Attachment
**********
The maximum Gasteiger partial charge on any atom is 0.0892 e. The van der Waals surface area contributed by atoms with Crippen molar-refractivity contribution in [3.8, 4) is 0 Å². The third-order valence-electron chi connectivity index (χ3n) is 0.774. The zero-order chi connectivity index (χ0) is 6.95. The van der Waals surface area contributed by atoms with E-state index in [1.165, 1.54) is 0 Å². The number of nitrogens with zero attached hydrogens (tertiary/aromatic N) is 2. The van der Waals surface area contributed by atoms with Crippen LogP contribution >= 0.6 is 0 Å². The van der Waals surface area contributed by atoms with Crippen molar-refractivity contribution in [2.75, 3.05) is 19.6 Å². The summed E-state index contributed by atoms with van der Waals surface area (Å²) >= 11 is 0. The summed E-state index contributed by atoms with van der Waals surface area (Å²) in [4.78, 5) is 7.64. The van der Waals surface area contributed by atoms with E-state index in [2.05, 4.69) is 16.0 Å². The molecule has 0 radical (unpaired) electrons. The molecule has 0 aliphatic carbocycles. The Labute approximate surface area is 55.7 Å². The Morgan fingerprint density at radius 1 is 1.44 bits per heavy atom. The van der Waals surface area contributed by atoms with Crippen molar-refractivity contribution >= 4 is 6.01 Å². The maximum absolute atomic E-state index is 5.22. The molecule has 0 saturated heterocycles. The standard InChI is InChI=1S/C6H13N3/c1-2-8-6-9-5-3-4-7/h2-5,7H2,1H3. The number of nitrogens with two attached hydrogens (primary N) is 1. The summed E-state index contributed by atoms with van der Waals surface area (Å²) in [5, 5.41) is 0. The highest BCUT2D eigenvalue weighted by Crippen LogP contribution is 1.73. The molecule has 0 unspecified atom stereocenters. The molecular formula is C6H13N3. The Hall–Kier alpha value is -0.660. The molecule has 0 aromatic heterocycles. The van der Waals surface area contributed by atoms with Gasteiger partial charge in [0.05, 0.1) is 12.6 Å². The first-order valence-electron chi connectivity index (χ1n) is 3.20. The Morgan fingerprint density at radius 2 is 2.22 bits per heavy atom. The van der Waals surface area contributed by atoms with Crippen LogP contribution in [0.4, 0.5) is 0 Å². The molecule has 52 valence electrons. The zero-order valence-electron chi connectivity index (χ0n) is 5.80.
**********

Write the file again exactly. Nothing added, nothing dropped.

The maximum Gasteiger partial charge on any atom is 0.0892 e. The van der Waals surface area contributed by atoms with Crippen molar-refractivity contribution in [3.8, 4) is 0 Å². The third-order valence-electron chi connectivity index (χ3n) is 0.774. The zero-order chi connectivity index (χ0) is 6.95. The van der Waals surface area contributed by atoms with E-state index in [1.165, 1.54) is 0 Å². The number of nitrogens with zero attached hydrogens (tertiary/aromatic N) is 2. The van der Waals surface area contributed by atoms with Crippen LogP contribution >= 0.6 is 0 Å². The van der Waals surface area contributed by atoms with Crippen molar-refractivity contribution in [2.75, 3.05) is 19.6 Å². The summed E-state index contributed by atoms with van der Waals surface area (Å²) >= 11 is 0. The summed E-state index contributed by atoms with van der Waals surface area (Å²) in [4.78, 5) is 7.64. The van der Waals surface area contributed by atoms with E-state index in [2.05, 4.69) is 16.0 Å². The molecule has 0 radical (unpaired) electrons. The molecule has 0 aliphatic carbocycles. The Labute approximate surface area is 55.7 Å². The Morgan fingerprint density at radius 1 is 1.44 bits per heavy atom. The van der Waals surface area contributed by atoms with Crippen molar-refractivity contribution >= 4 is 6.01 Å². The maximum absolute atomic E-state index is 5.22. The molecule has 0 saturated heterocycles. The standard InChI is InChI=1S/C6H13N3/c1-2-8-6-9-5-3-4-7/h2-5,7H2,1H3. The number of nitrogens with two attached hydrogens (primary N) is 1. The summed E-state index contributed by atoms with van der Waals surface area (Å²) in [5, 5.41) is 0. The highest BCUT2D eigenvalue weighted by Crippen LogP contribution is 1.73. The molecule has 0 unspecified atom stereocenters. The molecular formula is C6H13N3. The Hall–Kier alpha value is -0.660. The molecule has 0 aromatic heterocycles. The van der Waals surface area contributed by atoms with Gasteiger partial charge in [0.05, 0.1) is 12.6 Å². The first-order valence-electron chi connectivity index (χ1n) is 3.20. The Morgan fingerprint density at radius 2 is 2.22 bits per heavy atom. The van der Waals surface area contributed by atoms with Crippen LogP contribution in [0.4, 0.5) is 0 Å². The molecule has 52 valence electrons. The zero-order valence-electron chi connectivity index (χ0n) is 5.80.